Murdoch v A-G (Tas) (No 2) (1992) 1 Tas R 117 – a gift for the benefit of animals generally is not charitable because it cannot be said to be for the benefit of the community.

Department of Local Government and Regional Development (WA) v Emanuel Exports et al (Magistrates Court 8 Feb 2008) The trial involved allegations that Emanuel and its directors breached the Animal Welfare Act 2002 (WA) by exporting live sheep in a way that caused them unnecessary harm. The Magistrate found that the export of sheep in the circumstances of the case constituted a clear breach of the Act; however as the export was permitted under Commonwealth law, the relevant provisions of the Act were rendered inoperative or invalid under s109 of the Constitution. The Defendants were subsequently acquitted.

Pearson v Janlin Circuses Pty Ltd (2002) NSWSC 1118 – Justice Windeyer upheld the decision of Dowd J in Bell v Gunter (24 Oct 1997) that the offences (depriving an elephant of companionship) (under Prevention of Cruelty to Animal Act 1979) are such that the legislative intention seems clearly not to require a component of mens rea in the proof of the offence. Not proved.

Rural Export and Trading (WA) PL & Samex Australian Meat Co Pty v Hahnheuser (2008) FCAFC 156 – protection of sheep from harm during voyage from Australia to overseas not capable of being substantially related to environmental protection.

United Kingdom Secretary of State for the Home Department v British Union for the Abolition of Vivisection and another [2008] EWCA Civ 870; [2008] WLR (D) 273 – Information supplied by applicants for animal experimentation licences was exempt from disclosure under the Freedom of Information Act 2000 if the official in possession of the information knew or had reasonable grounds for believing that it was given in confidence.

Behrens v Betram Mills Circus Ltd [1957] 2 QB 1 – the keeper of a domestic animal may be liable for damage done by it which is attributable to its vicious propensity.

Draper v Hodder [1972] 2 QB 556 – an owner or keeper may be liable in negligence for damage caused by a domestic animal not known to be dangerous.

Leeman v Montagu [1936] 2 All ER 1677 – although the liability of an owner or keeper of an animal usually lies in negligence or trespass, it may also lie in nuisance.


Robinson v Wagner (1911) 30 NZLR 367 – in certain circumstances destruction or injuring of a dog may be justified or excused on grounds of necessity or self defence.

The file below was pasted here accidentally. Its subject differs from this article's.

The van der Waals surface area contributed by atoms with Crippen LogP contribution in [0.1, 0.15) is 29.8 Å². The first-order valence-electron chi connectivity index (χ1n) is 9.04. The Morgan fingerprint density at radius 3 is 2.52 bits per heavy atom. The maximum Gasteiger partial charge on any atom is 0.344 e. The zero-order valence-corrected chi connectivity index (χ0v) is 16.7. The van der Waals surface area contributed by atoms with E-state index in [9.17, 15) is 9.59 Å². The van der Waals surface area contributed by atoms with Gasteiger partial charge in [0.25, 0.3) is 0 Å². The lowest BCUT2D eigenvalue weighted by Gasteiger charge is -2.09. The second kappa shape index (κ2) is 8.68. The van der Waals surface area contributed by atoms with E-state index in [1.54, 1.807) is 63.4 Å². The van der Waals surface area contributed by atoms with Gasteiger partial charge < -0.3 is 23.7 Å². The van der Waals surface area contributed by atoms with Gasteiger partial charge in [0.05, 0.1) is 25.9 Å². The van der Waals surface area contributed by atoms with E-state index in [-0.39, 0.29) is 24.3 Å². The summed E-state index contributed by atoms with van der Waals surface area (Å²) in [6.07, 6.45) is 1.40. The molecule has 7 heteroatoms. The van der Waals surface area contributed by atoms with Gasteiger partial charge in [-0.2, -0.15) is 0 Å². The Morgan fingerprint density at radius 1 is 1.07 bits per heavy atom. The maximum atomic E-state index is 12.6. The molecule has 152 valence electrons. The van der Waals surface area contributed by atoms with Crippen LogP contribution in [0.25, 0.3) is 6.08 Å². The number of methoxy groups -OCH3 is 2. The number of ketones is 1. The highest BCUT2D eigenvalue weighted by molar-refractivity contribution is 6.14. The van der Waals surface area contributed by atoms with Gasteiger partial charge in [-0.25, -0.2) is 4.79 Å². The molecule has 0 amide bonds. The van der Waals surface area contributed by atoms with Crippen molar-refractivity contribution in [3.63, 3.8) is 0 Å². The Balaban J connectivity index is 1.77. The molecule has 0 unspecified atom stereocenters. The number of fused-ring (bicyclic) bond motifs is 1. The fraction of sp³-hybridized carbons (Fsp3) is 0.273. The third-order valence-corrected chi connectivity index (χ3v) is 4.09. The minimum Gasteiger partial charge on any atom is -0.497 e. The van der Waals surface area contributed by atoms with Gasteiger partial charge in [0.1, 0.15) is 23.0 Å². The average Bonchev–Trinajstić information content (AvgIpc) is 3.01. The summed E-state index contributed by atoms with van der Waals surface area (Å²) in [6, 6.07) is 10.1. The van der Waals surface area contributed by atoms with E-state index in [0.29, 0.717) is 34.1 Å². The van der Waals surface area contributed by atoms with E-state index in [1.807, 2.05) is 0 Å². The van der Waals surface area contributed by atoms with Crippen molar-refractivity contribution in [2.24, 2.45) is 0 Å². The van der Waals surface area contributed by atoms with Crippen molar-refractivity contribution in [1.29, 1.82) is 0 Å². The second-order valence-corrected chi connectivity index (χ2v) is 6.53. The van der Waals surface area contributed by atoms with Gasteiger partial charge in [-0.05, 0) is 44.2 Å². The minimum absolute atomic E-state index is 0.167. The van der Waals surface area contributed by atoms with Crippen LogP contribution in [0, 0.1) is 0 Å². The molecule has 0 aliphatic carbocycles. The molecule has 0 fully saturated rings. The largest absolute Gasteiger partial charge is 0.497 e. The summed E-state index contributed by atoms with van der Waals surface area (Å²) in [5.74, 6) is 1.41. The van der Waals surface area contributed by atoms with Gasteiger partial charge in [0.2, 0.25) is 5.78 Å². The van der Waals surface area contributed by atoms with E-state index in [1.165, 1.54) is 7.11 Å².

Animal Legal Defense Fund v Espy (1994) 23 F.3d 496 (DC Cir. 1994) – standing

Animal Legal Defense Fund v Glickman (1998) 154 F.3d 426 (D.C Cir 1998) – standing

Animal Lovers Volunteer Association v Weinberger (1985) 765 F.2d 937 (9th Cir. 1985) – standing

Animal Welfare Institute v Kreps (1977) 561 F2d 1002 (DC Cir. 1977) – standing

Callaghan v Society for Prevention of Cruelty to Animals (1885) 16 LR IR 325 – unnecessary abuse

In re William G 447 A.2d 493 (Md. Ct. Spec. App. 1982) – cruelty conviction

Japan Whaling Association v American Cetacean Society 478 US 221 (1986) – standing

La Rue v State 478 S.2d 13 (Ala. Crim. App. 1985) – cruelty conviction

Lock v Falkenstien 1963 Okla. CR 32, 380 P2d 238 (Okla, Ct. Crim. App. 1963) – definition of animal

Lujan v Defenders of Wildlife 504 US 555 (1992) – standing

Motes v State 375 SE. 2d 893 (Ga. Ct. App. 1988) – cruelty conviction

New Jersey Society for the Prevention of Cruelty to Animals et al v New Jersey Dept of Agriculture (2008) NJ Supreme Court – Supreme court struck down regulations exempting all routine husbandry practices as ‘humane’ and ordered the agency to readdress many of the state mandated standards for treatment of farm animals.

Palila v Hawaii Dept. of Land and Natural Resources 852 F.2d 1106 (9th Cir 1988) – standing

People v Voelker – 172 Misc. 2d 564 (N.Y. Crim. Crt. 1997) – cruelty conviction

Regalado v United States – 572 A.2d 416 (D.C. 1990) – cruelty conviction

State v Schott – 384 N.W.2d 620 (Neb 1986) – cruelty conviction

State v Tweedie – 444 A.2d 855 (R.I. 1982) – cruelty conviction

Tuck v United States – 477 A.2d 115 (D.C. 1984) – cruelty conviction

Church of the Lukumi Babulu Aye v City of Hialeah (1993) 508 U.S 520 – Court unanimously invalidated city ordinances outlawing animal sacrifices. Government cannot pass laws which unfairly burden a minority religion, group or doctrine.

Mississippi State University and the IAMS Company v PETA (No 2006 – CA – 02120 –SCT –PETA sought records relating to any research projects, tests, experiments that received funding and/or sponsorship from the IAMS Company. PETA failed to rebut the evidence presented by MSU and IAMS that the data and information requested in the subject records constituted trade secrets and/or confidential commercial and financial information of a proprietary nature developed by MSU under contract with IAMS.


‘Noah’ v AG & Minister of Agriculture & Egg and Poultry Board & Moshe Benishty (2003) Israel Supreme Court – plaintiff asks to rule that force feeding of geese is forbidden (fois gras). Force feeding to be banned from 2005.


Mulesing is performed annually on over 20 million Australian Merino lambs. It involves taking a crescent-shaped slice of skin (5-7 cm) from either buttock (the ‘breach’) of a sheep, without anaesthetic, and results in abnormal behaviour for up to three days.

Despite industry’s promise to phase-out mulesing by 2010, many retailers throughout Europe have boycotted Australian wool due to overwhelming consumer concern.

More humane alternatives to surgical mulesing, such as intradermal injections prompting fleece to fall away from the breach (permanently) through a process of necrosis, are currently not receiving the support they require from Australia’s wool industry.